Turquoise: The embodiment of the color

Some say that in the thirteenth century, turquoise was named in the mistaken belief that it came from Turkey.  That may be true or it may be that the name comes from the Persian word for turquoise, firouze, since Persia has been a major source of this gemstone for thousands of years.  In any case, the blue of this gemstone is so vivid and distinct that it has given its name to the color.

Turquoise is one of the oldest known gem materials.  The Egyptians were mining turquoise in 3,200 B.C. in the Sinai.  The blue of turquoise was thought to have powerful metaphysical properties by many ancient cultures.  Montezuma’s treasure, now displayed in the British Museum, includes a fantastic carved serpent covered by a mosaic of turquoise.  In ancient Mexico, turquoise was reserved for the gods, it would not be worn by mere mortals.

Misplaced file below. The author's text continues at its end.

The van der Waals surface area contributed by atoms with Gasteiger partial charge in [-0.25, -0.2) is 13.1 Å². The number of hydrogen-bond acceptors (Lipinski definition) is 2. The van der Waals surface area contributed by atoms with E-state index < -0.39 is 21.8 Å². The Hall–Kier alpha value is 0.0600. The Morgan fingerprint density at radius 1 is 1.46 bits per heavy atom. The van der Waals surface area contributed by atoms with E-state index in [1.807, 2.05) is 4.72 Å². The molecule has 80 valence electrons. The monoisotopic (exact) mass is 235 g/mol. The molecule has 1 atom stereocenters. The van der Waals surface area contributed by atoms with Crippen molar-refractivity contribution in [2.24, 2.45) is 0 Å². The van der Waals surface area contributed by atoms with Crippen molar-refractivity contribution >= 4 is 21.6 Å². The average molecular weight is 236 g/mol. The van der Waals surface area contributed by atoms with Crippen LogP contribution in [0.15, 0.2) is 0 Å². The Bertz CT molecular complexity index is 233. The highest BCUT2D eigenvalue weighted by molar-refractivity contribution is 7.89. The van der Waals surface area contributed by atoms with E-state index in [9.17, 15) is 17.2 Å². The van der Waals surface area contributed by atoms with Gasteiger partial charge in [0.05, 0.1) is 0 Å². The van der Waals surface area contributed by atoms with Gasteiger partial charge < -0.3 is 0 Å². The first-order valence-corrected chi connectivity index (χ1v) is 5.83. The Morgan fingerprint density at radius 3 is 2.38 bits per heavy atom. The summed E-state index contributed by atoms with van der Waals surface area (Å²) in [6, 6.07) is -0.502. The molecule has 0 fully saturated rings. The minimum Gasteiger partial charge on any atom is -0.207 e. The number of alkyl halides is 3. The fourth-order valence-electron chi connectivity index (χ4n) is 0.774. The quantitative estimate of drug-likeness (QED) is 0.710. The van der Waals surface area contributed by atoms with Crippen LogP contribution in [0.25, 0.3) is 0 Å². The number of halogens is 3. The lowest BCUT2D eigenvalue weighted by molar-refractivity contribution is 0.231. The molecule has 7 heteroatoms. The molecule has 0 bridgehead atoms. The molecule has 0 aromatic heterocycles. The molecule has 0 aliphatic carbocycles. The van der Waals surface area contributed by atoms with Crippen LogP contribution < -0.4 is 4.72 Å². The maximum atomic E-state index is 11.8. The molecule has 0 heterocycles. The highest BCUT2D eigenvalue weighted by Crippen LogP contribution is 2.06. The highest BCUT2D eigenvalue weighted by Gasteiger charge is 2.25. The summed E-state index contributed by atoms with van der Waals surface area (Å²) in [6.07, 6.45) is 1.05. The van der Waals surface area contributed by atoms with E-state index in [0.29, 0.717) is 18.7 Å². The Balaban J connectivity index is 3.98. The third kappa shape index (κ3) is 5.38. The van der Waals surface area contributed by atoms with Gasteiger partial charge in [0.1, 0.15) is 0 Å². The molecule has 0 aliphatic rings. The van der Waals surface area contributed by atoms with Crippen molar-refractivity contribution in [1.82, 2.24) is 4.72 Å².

The Apache believed that turquoise helped warriors and hunters to aim accurately.  The Zuni believed that it protected them from demons.  In Asia it was considered protection against the evil eye.  Tibetans carved turquoise into rituals objects as well as wearing it in traditional jewelry.  Ancient manuscripts from Persia, India, Afghanistan, and Arabia report that the health of a person wearing turquoise can be assessed by variations in the color of the stone.  Turquoise was also thought to promote prosperity.  In Europe even today, turquoise rings are given as forget me not gifts.

The most important turquoise deposits are in Iran, Tibet, China, and the Southwest United States.  Turquoise is a mineral usually found in association with copper deposits.  Turquoise is sometimes mined as a by-product of copper mining.

Turquoise from Iran is often said to be the best because it is sometimes a clear sky blue with no green modifying the color and no black veins running through it.  Turquoise just as fine is produced in Arizona and New Mexico.  In general, the bluer the blue, the more highly valued.  A clear even texture without mottling or veins is also preferred.  However, some people prefer turquoise with veins, sometimes called spiderwebs, which set off the color.  Turquoise is porous and should be kept away from chemicals.  Clean it with warm soapy water only.

Source: Taken from the Strata Gem, Toole G&MS Toole Utah, July 2005, via T-Town Rockhound, March 2006